Some of the notebooks I’ve filled over four years of writing.
Ok, this is a bit little weird. I am for the first time publishing a retroactive post, one coming hot on the heels of a piece where I declare an end to writing this blog. I hope the reasons for doing this will soon become clear if they have not already from the title, and allow me to reassure you that this will indeed be the last. In the wake of my decision to stop writing Disphotic last week quite a few people commented on the blog’s demise by remarking how urgently the photography world needs critical voices. I fully agree, but those voices need to belong to someone, and I feel I have more than said my bit. While I didn’t mention it in my piece last week another reason for abandoning Disphotic was the fear that in time that it too would become part of the detestable canon of voices on photography. Other writers, younger and older, with different ideas and experiences, need to take up the baton which I’ve dropped. Disphotic’s end can be seen, in a way, as a making room for them.
To that end, what I’ve assembled here is a very brief guide on how to be a photography writer. By that I do not mean someone who writes technical reviews about the latest camera, or rehashes the official line on the latest book or exhibition, these are technicians and hacks. What I mean by a writer is someone who through the medium of words sets out to be a thorn in the side of everything and everyone that is wrong with contemporary photography, and in doing so to illuminate and explore it with and for other people. On the off chance that someone reading this might desire to do this, here are a few suggestions for going about it:
Just start – Right now. Seriously, what better things are you going to do today? Put pen to paper, fingers to keys, and say something about something, whether for yourself or for others.
Write, write, write – Some wordsmiths might disagree, but for me writing is unnatural and the only way to do it and do it well was to do it as constantly as I could manage. Carry a notebook or equivalent everywhere with you and write anytime you have time to kill or an idea emerges into your brain. This writing needn’t be about photography, just practise articulating something. Write about the look of a room, the feeling of something experienced, or an unexpected thought. I can only speak for myself when I say that writing is like a deep course of water, where the great majority of the effort and energy remains down deep, unseen and unreachable but still completely necessary for the pleasant shallows we bask in.
Have an opinion – This is easy, and it is also hard. When you go to a show, look at a book, or hear someone talk, you’ll have an instinctive reaction to it. Tune in to that, listen to what your heart says about something. Criticism, for me, is taking that instinctive response to something and spending some time with it, trying to articulate and figure out where it comes from, then deciding whether you also agree with it intellectually. The hardest things to write are where the head and the heart disagree, but those are sometimes also the best. (Also it’s fine to feel the same way as everyone else about something and critics needn’t always be contrary, but those feelings always need to be double or triple questioned.)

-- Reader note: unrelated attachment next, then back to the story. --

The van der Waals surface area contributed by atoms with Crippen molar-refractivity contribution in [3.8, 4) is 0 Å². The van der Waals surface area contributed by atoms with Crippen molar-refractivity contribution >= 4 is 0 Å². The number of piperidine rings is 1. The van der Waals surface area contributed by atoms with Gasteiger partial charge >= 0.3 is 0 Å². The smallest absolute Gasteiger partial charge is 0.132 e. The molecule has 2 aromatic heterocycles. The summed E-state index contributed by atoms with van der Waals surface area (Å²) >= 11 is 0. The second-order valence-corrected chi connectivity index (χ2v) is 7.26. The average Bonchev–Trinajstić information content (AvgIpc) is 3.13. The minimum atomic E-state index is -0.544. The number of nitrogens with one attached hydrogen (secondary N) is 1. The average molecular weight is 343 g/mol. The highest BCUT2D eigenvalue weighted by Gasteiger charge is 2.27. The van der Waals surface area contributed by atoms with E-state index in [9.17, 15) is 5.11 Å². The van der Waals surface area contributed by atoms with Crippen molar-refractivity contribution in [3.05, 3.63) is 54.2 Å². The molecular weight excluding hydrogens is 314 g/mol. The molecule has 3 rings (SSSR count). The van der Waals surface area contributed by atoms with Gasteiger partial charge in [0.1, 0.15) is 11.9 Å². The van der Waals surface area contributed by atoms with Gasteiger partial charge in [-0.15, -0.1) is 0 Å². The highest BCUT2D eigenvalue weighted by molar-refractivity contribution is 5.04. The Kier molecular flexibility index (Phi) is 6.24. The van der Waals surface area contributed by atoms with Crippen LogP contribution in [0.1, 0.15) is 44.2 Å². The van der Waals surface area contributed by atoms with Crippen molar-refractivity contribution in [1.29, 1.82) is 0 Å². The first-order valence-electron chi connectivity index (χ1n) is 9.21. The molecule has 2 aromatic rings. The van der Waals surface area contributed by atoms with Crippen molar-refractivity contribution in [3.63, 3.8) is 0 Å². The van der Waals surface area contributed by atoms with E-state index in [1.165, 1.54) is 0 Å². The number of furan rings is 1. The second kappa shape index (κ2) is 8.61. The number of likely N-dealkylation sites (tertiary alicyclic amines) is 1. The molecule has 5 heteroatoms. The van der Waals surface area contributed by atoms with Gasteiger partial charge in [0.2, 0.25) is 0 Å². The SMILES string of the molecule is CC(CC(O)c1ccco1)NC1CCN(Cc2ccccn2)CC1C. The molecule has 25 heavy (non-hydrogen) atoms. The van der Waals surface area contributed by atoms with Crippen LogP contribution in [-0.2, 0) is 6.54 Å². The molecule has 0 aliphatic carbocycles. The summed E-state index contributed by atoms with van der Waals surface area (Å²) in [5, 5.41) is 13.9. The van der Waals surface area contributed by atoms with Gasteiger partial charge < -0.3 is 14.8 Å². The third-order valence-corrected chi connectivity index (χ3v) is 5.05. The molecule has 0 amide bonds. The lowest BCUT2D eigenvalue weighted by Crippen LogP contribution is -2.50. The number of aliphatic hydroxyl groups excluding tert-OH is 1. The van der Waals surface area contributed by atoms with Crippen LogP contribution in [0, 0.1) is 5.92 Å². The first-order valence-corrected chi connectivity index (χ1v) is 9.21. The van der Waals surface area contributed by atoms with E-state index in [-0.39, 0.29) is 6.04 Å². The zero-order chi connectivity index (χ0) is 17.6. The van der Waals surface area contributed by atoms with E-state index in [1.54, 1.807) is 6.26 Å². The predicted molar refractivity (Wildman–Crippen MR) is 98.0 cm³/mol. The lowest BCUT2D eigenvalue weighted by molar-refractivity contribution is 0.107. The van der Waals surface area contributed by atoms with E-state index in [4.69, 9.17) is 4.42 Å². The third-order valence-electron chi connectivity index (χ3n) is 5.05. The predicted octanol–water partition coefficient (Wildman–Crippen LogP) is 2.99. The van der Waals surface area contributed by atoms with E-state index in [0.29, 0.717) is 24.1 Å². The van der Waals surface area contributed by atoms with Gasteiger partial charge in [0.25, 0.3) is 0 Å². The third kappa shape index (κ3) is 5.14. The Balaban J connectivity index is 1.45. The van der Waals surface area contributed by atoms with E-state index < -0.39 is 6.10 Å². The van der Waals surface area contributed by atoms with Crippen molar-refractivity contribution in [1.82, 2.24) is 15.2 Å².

Read everything – Some writers claim literary influence kills innate style. For those of us who had no style to start with it also helps us to manufacture something which passes for it. Read everything you can get your hands on, from fact and theory to fiction and poetry. An idea, a reference, an archaic term or a turn of phrase; all are fodder for your future attempts to figure out what a photographer or artist is trying to do (whether they know it themselves or not) and then articulate that to other people.
Critics can’t have friends – Many critics, even the big shots, write about their friends, or people they want to influence or catch the eye of. It’s nice to be wanted, to get invited to stuff and all the rest, but if you are lonely just get a dog, it will be simpler in the long run and probably more thought provoking as well. Blogging is influence and influence is power, take that seriously and use it right. People will ask you to write about them, only do it when you actually like the work, and if there are conflicts of interest declare them to your readers. It’s that simple. Call out writers who don’t do this, they drag the rest of us and what we do down with them. From time to time stop and check you are not becoming one of them.
Give yourself parameters – Take it from me, you can’t take them all on however much you want to. Give yourself a focus and a target for how much to publish and when. Write about a particular branch of photography, or a particular practice, do it in a particular way. Look at what other people are writing about, emulate those you admire or better still pick a niche all of your own.
Tear up the press release – If all you plan to do is rephrase the press releases that get sent to you, please don’t bother blogging. There are enough people already doing this, including people who are actually getting paid for it. On a practical note, set up a fake e-mail account and politely request all galleries and artists that they use this for their mailings rather than your actual account. It will extend the life of your delete key.
Think about for whom you write – At the start that may just be yourself, as it was for me. As an audience grows you should take the time observe it. It will have demands on you, often these will be confusing, contradictory ones. Consider how far you adjust what you to do those, or just continue in your own rut. Both approaches have things to commend and condemn them.
Go looking for trouble – Comfort the afflicted and afflict the comfortable. Do your research and then do it again, brush up on libel law, and speak truth to power.